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Russia Strikes Ukraine’s Cities over Crimean Bridge Blast

By Vusala Abbasova October 11, 2022


At least 11 people were reported killed and 64 people were injured as a result of Russian attacks, according to Ukraine’s state emergency service. / Gleb Garanich / Reuters

On Monday morning, Russia’s armed forces launched massive strikes on cities across Ukraine, including Kyiv, in retaliation for the explosion on the bridge linking Russia with the Crimean peninsula.

In his address at a meeting with permanent members of the Security Council, Russian President Vladimir Putin claimed targets were Ukrainian energy infrastructure, military, and communications facilities.

“This morning, at the proposal of the Defence Ministry and in accordance with the plan of Russia’s General Staff, a massive strike was launched with long-range precision air, sea, and land-based weapons against Ukrainian energy, military, and communications facilities,” President Putin said on Monday.

Following the attacks, four regions in Ukraine – Lviv, Poltava, Sumy, and Ternopil – had no electricity. The electricity supply had also been partially disrupted in other parts of the country. At least 11 people were reported killed and 64 people were injured as a result of Russian attacks, according to Ukraine’s state emergency service.

The strikes across Ukraine aimed primarily at punishing the country for what President Putin calls “a terrorist attack masterminded by Ukrainian special services.” Speaking of Saturday's explosion on a 19-kilometer (12-mile) road and rail link to the Crimean peninsula, the Russian president warned of even more “severe retaliation” in the event of further Ukrainian attacks.

According to Vladimir Putin, “the Kyiv regime, by its actions, has actually put itself on the same level as international terrorist groups, and with the most odious of those. It is simply no longer possible to leave crimes of this kind without retaliation.”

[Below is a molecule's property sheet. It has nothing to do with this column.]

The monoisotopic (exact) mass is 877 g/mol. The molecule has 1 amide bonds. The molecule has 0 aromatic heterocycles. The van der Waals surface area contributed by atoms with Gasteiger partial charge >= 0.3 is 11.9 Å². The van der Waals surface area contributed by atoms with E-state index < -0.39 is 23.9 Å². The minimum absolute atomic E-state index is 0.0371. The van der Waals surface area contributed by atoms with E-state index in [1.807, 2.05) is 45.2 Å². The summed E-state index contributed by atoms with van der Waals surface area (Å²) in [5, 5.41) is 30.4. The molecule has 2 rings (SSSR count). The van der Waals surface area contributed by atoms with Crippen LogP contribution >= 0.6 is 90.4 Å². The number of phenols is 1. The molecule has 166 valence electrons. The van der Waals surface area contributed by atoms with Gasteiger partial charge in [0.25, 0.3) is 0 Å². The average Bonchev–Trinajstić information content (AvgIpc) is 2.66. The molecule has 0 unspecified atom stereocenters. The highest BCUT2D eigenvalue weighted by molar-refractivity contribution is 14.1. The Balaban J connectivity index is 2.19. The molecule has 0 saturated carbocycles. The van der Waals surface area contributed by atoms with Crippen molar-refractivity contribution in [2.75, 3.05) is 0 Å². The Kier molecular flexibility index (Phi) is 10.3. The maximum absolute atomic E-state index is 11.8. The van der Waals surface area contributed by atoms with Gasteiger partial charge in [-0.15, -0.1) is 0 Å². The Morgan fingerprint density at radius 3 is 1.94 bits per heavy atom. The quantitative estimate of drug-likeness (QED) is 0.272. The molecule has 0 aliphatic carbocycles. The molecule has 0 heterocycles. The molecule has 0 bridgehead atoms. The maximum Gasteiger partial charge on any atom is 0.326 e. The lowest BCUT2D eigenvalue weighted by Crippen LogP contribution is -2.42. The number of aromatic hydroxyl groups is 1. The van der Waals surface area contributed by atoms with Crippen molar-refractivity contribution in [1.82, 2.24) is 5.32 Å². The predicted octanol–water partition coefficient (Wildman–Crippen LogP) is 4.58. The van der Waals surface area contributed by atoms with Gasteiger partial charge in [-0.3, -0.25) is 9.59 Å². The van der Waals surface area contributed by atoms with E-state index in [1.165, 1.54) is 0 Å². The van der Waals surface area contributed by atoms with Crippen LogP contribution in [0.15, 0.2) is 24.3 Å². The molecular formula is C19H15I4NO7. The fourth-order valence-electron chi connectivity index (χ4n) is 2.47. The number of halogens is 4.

Meanwhile, Kyiv has not claimed responsibility for the blast.

The Crimean Bridge, constructed by Russia after its seizure of Ukraine's Crimean Peninsula in 2014, is seen as a vital supply route for Russian forces fighting in Ukraine. The bridge, which is also called Kerch bridge, was hit a day earlier by what Russian authorities are calling a truck explosion. Road and rail traffic on the bridge was temporarily halted, damaging the supply for the Kremlin’s forces, which are facing continued losses on the battlefield and mounting criticism at home.

Located on the northern coast of the Black Sea, Crimea became a bone of contention between Kyiv and Moscow in 2014, after Russia’s takeover of the peninsula. The Moscow-backed referendum held in March of that year reportedly revealed that over 90 percent of Crimea’s residents wanted the peninsula to be under Russian control. However, the vote was declared illegitimate by Ukraine, Western countries, and the United Nations.

Meanwhile, Dmitry Medvedev, a former Russian president who is now the deputy chairman of Russia’s security council, warned there would be more strikes to come. 

“Ukraine would be a constant, direct, and clear threat to Russia,” the senior official wrote on his Telegram channel. “Therefore, the aim of our future actions must be the full dismantling of the political regime in Ukraine.”

Russia is facing a chorus of international condemnation over what the European Union called a "war crime" against civilians in Ukraine. European leaders have reaffirmed their support for Ukraine with EU Foreign Policy Chief Joseph Borrell saying such acts have “no place” in the 21st century.”